PPARα is part of the nuclear receptor family and is therefore one of the non-GPCR cannabinoid receptors. PPAR-alpha is a transcription factor and a major regulator of lipid metabolism in the liver. Low energy typically stimulates PPARα, but PPARα has also been implicated in neuroprotection.

Chemical Name: 
Peroxisome proliferator-activated receptor alpha
IUPHAR entry: 
Wikipedia entry: 
Distribution: 

Expression of PPAR-alpha is highest in tissues that oxidize fatty acids at a rapid rate and in liver, intestine, heart and kidney.

Literature Discussion: 

Alzheimer´s

Endogenous PEA levels rise with astrogliosis. PEA, in turn, blocks pro-inflammatory cytokines through PPARα (Scuderi et al., 2011). This suggests that the PEA-PPARα interaction functions to curtail neuroinflammation and inhibit the progression of Alzheimer’s.

autism

In a rat model of autism (Valproic Acid model), GPR55, PPARα and PPARγ were reduced in several brain regions involved in higher cognitive functions (frontal cortex and hippocampus) (Kerr et al., 2013)

Bulimia

OEA reduced food intake and weight gain in rodents via PPARα and TRPV1 (Overton et al., 2006).

Cystitis

A rat study found that endocannabinoid PEA and CB1 were upregulated, PPARα was downregulated and CB2 was unchanged upon induction of Cystitis (Pessina et al., 2014). PEA attenuated pain and bladder voiding. This effect was blocked by CB1 and PPARα antagonists.

Eczema

In an experimental mouse model of Eczema endocannabinoids AEA and PEA were increased and TRPV1 and PPARα were upregulated (Petrosino et al., 2010). PEA enhances AEA activity at CB1CB2 and TRPV1 receptors and protects against keratinocyte inflammation in a TRPV1-, but not CB1CB2 or PPARα-dependent way.

Huntington's

A meta-analysis of human and rodent genetics studies found consistent changes in CB1, PPARα and NAPE-PLD in patients and animal models of Huntington’s Disease (Laprairie et al., 2015), suggesting involvement of the endocannabinoid system.

obesity

OEA reduced food intake and weight gain in rodents via PPARα and TRPV1 (Overton et al., 2006).

pain

In patients with Chronic Widespread pain, the endocannabinoid PEA was found to provide homeostatic pain control through the PPARα receptor (Ghafouri et al., 2013).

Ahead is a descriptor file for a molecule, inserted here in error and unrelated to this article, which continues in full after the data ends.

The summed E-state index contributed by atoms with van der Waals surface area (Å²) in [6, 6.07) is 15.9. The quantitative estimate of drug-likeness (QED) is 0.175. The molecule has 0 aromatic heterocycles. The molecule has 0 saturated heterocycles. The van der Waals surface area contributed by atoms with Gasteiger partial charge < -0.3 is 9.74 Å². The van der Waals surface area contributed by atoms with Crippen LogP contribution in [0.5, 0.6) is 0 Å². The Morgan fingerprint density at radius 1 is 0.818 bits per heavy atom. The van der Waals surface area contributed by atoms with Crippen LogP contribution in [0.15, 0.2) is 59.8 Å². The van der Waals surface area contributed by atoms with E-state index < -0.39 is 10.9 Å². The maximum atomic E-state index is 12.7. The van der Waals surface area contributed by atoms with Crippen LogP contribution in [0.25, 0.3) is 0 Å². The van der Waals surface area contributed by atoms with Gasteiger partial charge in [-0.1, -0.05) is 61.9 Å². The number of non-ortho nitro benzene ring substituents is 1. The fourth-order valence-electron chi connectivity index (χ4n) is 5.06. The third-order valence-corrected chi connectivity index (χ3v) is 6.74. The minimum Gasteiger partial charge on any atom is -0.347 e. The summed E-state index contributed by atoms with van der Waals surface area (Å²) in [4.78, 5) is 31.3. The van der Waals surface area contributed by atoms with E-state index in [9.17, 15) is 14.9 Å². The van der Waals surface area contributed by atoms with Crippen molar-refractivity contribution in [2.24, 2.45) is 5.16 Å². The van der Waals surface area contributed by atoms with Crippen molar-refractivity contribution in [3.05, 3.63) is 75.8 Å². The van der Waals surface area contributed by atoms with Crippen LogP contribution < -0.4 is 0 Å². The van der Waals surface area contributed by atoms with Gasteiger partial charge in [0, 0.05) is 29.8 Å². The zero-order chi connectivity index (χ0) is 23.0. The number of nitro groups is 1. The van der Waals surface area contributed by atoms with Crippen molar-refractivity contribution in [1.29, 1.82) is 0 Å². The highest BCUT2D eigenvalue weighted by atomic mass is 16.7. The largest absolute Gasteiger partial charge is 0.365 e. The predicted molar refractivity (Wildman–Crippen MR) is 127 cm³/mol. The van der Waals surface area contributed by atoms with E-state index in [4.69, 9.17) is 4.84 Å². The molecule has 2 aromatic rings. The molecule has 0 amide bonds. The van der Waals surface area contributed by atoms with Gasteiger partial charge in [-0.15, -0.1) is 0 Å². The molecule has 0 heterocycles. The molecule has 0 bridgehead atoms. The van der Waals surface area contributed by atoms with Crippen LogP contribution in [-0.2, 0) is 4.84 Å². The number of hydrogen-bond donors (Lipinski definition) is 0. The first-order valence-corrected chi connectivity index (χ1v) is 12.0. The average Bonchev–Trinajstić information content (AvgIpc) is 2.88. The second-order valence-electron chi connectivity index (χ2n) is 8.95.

Parkinson´s

In a mouse model of Parkinson’s, OEA (at 5mg/kg) protected dopaminergic neurons from degeneration in a PPARα-dependent way (Gonzalez-Aparicio et al., 2014).

References:

Ghafouri, N., Ghafouri, B., Larsson, B., Stensson, N., Fowler, C.J., and Gerdle, B. (2013). Palmitoylethanolamide and stearoylethanolamide levels in the interstitium of the trapezius muscle of women with chronic widespread pain and chronic neck-shoulder pain correlate with pain intensity and sensitivity. pain 154, 1649–1658.

Gonzalez-Aparicio, R., Blanco, E., Serrano, A., Pavon, F.J., Parsons, L.H., Maldonado, R., Robledo, P., Fernandez-Espejo, E., and de Fonseca, F.R. (2014). The systemic administration of oleoylethanolamide exerts neuroprotection of the nigrostriatal system in experimental Parkinsonism. Int. J. Neuropsychopharmacol. Off. Sci. J. Coll. Int. Neuropsychopharmacol. CINP 17, 455–468.

Kerr, D.M., Downey, L., Conboy, M., Finn, D.P., and Roche, M. (2013). Alterations in the endocannabinoid system in the rat valproic acid model of autism. Behav. Brain Res. 249, 124–132.

Laprairie, R. B., Bagher, A. M., Precious, S. V., & Denovan-Wright, E. M. (2015). Components of the endocannabinoid and dopamine systems are dysregulated in Huntington’s disease: analysis of publicly available microarray datasets. Pharmacology Research & Perspectives, 3(1). https://doi.org/10.1002/prp2.104

Overton, H.A., Babbs, A.J., Doel, S.M., Fyfe, M.C.T., Gardner, L.S., Griffin, G., Jackson, H.C., Procter, M.J., Rasamison, C.M., Tang-Christensen, M., et al. (2006). Deorphanization of a G protein-coupled receptor for oleoylethanolamide and its use in the discovery of small-molecule hypophagic agents. Cell Metab. 3, 167–175.

Pessina, F., Capasso, R., Borrelli, F., Aveta, T., Buono, L., Valacchi, G., Fiorenzani, P., Di Marzo, V., Orlando, P., and Izzo, A.A. (2014). Protective Effect of Palmitoylethanolamide in a Rat Model of Cystitis. J. Urol.

Petrosino, S., Cristino, L., Karsak, M., Gaffal, E., Ueda, N., Tüting, T., Bisogno, T., De Filippis, D., D’Amico, A., Saturnino, C., et al. (2010). Protective role of palmitoylethanolamide in contact allergic dermatitis. Allergy 65, 698–711.

Scuderi, C., Esposito, G., Blasio, A., Valenza, M., Arietti, P., Steardo, L., Carnuccio, R., De Filippis, D., Petrosino, S., Iuvone, T., et al. (2011). Palmitoylethanolamide counteracts reactive astrogliosis induced by β-amyloid peptide. J. Cell. Mol. Med. 15, 2664–2674.

Clinical Trials: 

stroke

Several clinical trials have tested the therapeutic potential of cannabinoids after stroke. Meta-analysis revealed that both endocannabinoids like AEA, OEA or PEA and plant cannabinoids like THC or CBD can significantly reduce neuronal degeneration after stroke (England et al., 2015). Specifically activating CB1 and/or CB2 receptors had the strongest protective effect but other receptors such as 5-TH1a and PPARα are also likely to be involved.

References:

England, T.J., Hind, W.H., Rasid, N.A., and O’Sullivan, S.E. (2015). cannabinoids in experimental stroke: a systematic review and meta-analysis. J. Cereb. Blood Flow Metab. Off. J. Int. Soc. Cereb. Blood Flow Metab. 35, 348–358.